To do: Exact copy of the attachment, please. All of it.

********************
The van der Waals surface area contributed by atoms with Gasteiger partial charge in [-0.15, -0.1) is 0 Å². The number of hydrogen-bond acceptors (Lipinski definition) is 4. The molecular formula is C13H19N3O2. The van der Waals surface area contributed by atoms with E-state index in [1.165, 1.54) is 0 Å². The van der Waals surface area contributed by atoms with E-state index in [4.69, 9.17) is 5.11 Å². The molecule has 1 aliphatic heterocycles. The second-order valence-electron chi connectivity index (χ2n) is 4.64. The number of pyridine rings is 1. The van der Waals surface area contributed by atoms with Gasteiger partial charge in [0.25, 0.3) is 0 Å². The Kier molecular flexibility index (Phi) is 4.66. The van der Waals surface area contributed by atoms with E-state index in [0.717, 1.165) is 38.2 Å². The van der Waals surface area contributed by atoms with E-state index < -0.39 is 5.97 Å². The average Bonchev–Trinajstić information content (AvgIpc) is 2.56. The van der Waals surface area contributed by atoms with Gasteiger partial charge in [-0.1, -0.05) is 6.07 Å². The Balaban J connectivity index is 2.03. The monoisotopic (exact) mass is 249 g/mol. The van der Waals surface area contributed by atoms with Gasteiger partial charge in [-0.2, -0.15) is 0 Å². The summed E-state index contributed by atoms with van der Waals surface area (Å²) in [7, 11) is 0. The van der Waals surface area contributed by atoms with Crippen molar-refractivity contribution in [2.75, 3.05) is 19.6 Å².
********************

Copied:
The van der Waals surface area contributed by atoms with Gasteiger partial charge in [-0.15, -0.1) is 0 Å². The number of hydrogen-bond acceptors (Lipinski definition) is 4. The molecular formula is C13H19N3O2. The van der Waals surface area contributed by atoms with E-state index in [1.165, 1.54) is 0 Å². The van der Waals surface area contributed by atoms with E-state index in [4.69, 9.17) is 5.11 Å². The molecule has 1 aliphatic heterocycles. The second-order valence-electron chi connectivity index (χ2n) is 4.64. The number of pyridine rings is 1. The van der Waals surface area contributed by atoms with Gasteiger partial charge in [0.25, 0.3) is 0 Å². The Kier molecular flexibility index (Phi) is 4.66. The van der Waals surface area contributed by atoms with E-state index in [0.717, 1.165) is 38.2 Å². The van der Waals surface area contributed by atoms with E-state index < -0.39 is 5.97 Å². The average Bonchev–Trinajstić information content (AvgIpc) is 2.56. The van der Waals surface area contributed by atoms with Gasteiger partial charge in [-0.1, -0.05) is 6.07 Å². The Balaban J connectivity index is 2.03. The monoisotopic (exact) mass is 249 g/mol. The van der Waals surface area contributed by atoms with Gasteiger partial charge in [-0.2, -0.15) is 0 Å². The summed E-state index contributed by atoms with van der Waals surface area (Å²) in [7, 11) is 0. The van der Waals surface area contributed by atoms with Crippen molar-refractivity contribution in [2.75, 3.05) is 19.6 Å².